Tough task for Union in Seattle
The struggling Union heads west to face the Sounders, one of the toughest teams in MLS.
MIRED IN a seven-match winless streak, the Union probably could use a game against a struggling opponent in the friendly confines of PPL Park. That's just about the reverse of what awaits tomorrow night, when the Philly club plays arguably Major League Soccer's best team in a notoriously difficult stadium for the opposition.
In Maurice Edu's opinion, Clint Dempsey, the Seattle Sounders and the soccer-crazed environment at CenturyLink Field will serve as a test of character for the Union (1-3-5), which hasn't won since March 15 and has failed to score in its last two contests.
"They're in a good run of form right now," Edu, the Union midfielder, said of the Sounders. "You know what to expect when you go to Seattle. For us, it's exciting. You want to go and play against good teams. You want to go and play in front of good crowds and good atmospheres, and I think if you can't get motivated for that game and get up for that kind of challenge then you're in the wrong sport. I think all the guys will be eager to go out there and try to get a good performance and a good win."
Seattle (5-2-1) is clicking on all cylinders, its 16 points tied for the MLS lead and double the amount amassed thus far by Philadelphia. Union manager John Hackworth this week labeled the Sounders "the hottest team in the league right now." Dempsey is their star, and the U.S. men's national team captain already has eight goals, just one less than the entire Union team. He leads the league in that category, as well as in shots on goal (14) and shots (30), and his three assists are just one behind three players who share the MLS-best mark.
"Clint's a good player," said Edu, a teammate of Dempsey's with the national team. "He's the captain of our national team and we know the quality he has going forward with the ball. He's a guy who likes to get touches on the ball and create. He has the ability to score goals, create goals for himself and also for his teammates."
Right back Ray Gaddis said he and the other Union defenders will focus on keeping Dempsey in front of them. Even if he's not finding the back of the net, Gaddis said, Dempsey typically impacts games in other ways. Obafemi Martins and Lamar Neagle each have three goals, marks that would lead Philadelphia.
Dempsey, 31, is in his first full season with Seattle. He made headlines when he signed last Aug. 3 as a designated player after almost 7 years in the English Premier League.
"You look at whether it's Clint, it's Maurice, whether it's Michael Bradley, these kind of marquee national team players coming back to our league I think is really important," said Hackworth, who served as an assistant with the U.S. men's national team from 2007-09. "For them to be really important players on their own club and continue that is I think a really good sign."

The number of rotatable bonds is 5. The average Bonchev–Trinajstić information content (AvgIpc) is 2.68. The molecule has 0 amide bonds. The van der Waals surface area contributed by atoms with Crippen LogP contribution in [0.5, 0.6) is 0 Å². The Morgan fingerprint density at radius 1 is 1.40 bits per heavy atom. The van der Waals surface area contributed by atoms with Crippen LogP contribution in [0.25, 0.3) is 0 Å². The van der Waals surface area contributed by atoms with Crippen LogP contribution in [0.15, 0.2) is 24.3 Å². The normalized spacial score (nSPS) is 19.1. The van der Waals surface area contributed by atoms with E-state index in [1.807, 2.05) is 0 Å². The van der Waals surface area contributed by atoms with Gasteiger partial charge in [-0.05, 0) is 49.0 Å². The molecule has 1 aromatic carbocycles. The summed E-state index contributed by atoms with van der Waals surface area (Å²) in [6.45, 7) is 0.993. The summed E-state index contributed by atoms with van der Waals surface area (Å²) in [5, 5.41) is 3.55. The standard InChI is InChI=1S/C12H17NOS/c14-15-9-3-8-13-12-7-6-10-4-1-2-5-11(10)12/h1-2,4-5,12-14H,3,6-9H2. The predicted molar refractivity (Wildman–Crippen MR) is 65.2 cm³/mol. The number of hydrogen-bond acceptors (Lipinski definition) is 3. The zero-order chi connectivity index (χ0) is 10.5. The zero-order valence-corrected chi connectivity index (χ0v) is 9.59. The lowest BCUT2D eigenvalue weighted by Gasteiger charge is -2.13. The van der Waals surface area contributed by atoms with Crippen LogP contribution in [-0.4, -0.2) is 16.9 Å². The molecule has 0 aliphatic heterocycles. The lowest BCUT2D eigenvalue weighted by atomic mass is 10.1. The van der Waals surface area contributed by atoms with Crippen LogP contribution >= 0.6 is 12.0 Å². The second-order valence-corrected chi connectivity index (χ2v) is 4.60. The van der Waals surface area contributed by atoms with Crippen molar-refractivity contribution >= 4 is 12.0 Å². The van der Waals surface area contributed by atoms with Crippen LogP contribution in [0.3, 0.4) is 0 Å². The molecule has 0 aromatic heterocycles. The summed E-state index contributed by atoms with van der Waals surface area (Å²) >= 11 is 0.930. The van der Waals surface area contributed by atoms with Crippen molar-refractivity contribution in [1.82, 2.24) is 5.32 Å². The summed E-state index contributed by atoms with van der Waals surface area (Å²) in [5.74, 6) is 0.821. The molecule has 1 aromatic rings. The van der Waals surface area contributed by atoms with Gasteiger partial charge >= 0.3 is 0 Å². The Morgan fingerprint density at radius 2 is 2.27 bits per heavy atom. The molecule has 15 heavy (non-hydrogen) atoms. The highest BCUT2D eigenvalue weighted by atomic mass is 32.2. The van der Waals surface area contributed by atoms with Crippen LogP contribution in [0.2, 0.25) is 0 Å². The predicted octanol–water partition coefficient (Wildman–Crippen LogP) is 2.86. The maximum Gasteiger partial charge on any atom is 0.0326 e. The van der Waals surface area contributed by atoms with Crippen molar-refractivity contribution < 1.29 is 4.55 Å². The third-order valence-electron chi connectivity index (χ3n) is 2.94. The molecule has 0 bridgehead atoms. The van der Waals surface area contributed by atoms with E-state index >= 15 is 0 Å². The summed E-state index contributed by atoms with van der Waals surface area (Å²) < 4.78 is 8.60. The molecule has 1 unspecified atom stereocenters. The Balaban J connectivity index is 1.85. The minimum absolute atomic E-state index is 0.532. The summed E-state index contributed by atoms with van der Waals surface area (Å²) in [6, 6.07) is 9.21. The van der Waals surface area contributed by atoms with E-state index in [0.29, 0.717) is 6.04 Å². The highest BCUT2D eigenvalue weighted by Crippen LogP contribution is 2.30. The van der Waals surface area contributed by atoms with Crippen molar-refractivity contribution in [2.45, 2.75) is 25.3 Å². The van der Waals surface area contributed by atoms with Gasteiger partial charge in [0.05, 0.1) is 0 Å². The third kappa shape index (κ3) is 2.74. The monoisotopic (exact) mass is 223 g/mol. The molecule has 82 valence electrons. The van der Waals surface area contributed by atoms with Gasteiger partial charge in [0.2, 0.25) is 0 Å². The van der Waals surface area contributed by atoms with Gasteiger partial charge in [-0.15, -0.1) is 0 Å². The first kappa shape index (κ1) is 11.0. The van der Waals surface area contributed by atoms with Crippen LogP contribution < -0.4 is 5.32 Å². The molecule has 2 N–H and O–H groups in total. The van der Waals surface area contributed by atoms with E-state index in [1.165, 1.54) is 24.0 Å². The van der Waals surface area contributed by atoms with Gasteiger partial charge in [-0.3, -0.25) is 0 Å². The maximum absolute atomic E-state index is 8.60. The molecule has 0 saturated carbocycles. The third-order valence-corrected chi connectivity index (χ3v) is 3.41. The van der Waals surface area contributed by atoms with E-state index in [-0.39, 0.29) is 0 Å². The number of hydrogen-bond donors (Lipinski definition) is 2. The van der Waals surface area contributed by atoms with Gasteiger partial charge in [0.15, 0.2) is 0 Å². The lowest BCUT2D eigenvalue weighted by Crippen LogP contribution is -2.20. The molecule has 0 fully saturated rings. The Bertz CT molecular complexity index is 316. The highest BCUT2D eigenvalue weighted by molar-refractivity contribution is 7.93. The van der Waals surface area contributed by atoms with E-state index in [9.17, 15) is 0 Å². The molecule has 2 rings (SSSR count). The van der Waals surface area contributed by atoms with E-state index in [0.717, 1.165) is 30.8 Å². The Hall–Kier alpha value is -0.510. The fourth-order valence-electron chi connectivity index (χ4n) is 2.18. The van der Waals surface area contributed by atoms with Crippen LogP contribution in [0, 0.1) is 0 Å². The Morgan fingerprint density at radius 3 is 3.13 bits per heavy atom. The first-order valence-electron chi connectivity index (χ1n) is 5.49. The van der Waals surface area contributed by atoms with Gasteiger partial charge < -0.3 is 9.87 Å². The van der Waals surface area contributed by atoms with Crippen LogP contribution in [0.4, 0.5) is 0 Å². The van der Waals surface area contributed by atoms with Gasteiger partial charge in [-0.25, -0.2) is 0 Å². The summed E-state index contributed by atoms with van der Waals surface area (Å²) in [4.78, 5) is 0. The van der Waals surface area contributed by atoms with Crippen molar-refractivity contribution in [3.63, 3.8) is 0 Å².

Maidana working on fitness
Way back during the Union's season-opening draw at Portland, Cristian Maidana stirred positive buzz among the fans back in Philly. In 80 minutes of that March 8 draw, the Argentinean midfielder recorded an assist, three shots on goal and, ultimately, dazzled with his playmaking ability.
But a quarter of the way through the season, that remains Maidana's best performance to date. He played 87 minutes the following week in the Union's lone victory thus far, but since has logged more than 56 minutes only once. Over his last six appearances, he has averaged 47 minutes.
Those numbers suggest Maidana's fitness level leaves something to be desired. Hackworth, during his weekly news conference on Tuesday, confirmed just that, but preached patience with the first-year Union player acquired in January after a stint with Argentinos Juniors.
Since Maidana joined the club, the Union's coaching staff has worked with him on his fitness, nutrition and sleep habits. He has improved in those areas, Hackworth said, but still has progress to make. The manager also indicated he'd like to see a bit better on-field awareness and work ethic from Maidana on both sides of the ball.
"It's a different culture," Hackworth said. "In Argentina, I think you eat dinner somewhere between 11 o'clock and 12:30 or 1 at night. His kids, when he first moved here, are bouncing off the walls at 12:30 and 1 o'clock at night. All of these kind of cultural habits have to be adjusted."
'Versatile' Fabinho provides options
The starting lineup Hackworth put on the field for last Saturday's loss at Montreal featured a couple surprising changes. The most out of the ordinary was starting Fabinho, who spent the season's first eight games playing left back, as a left-side forward opposite Danny Cruz, who made his first start of 2014.
Fabinho did play midfielder last season, his first with the Union, and Hackworth said this week that's essentially how the club utilized him against the Impact. The manager doesn't view Fabinho as purely a defender.
"He played last year for this club a lot as an attacking player and did quite well," Hackworth said. "His entire career until he moved to Australia [in 2011] was spent as an attacking left-sided player. I see him every single day. We know what he's capable of on the attacking side of the ball. It just so happens to be that he's a versatile enough player that he could play either one of those positions."
The Union has featured a different lineup each week. It sounds as if the tinkering will continue.
"This idea that there would only be 11 Union players ever being put out in the first 11 to me is not the way that I look at the game," Hackworth said. "You look at any team around the world, they always have different looks, different balances that they're going to do depending on the opponent. We have options right now."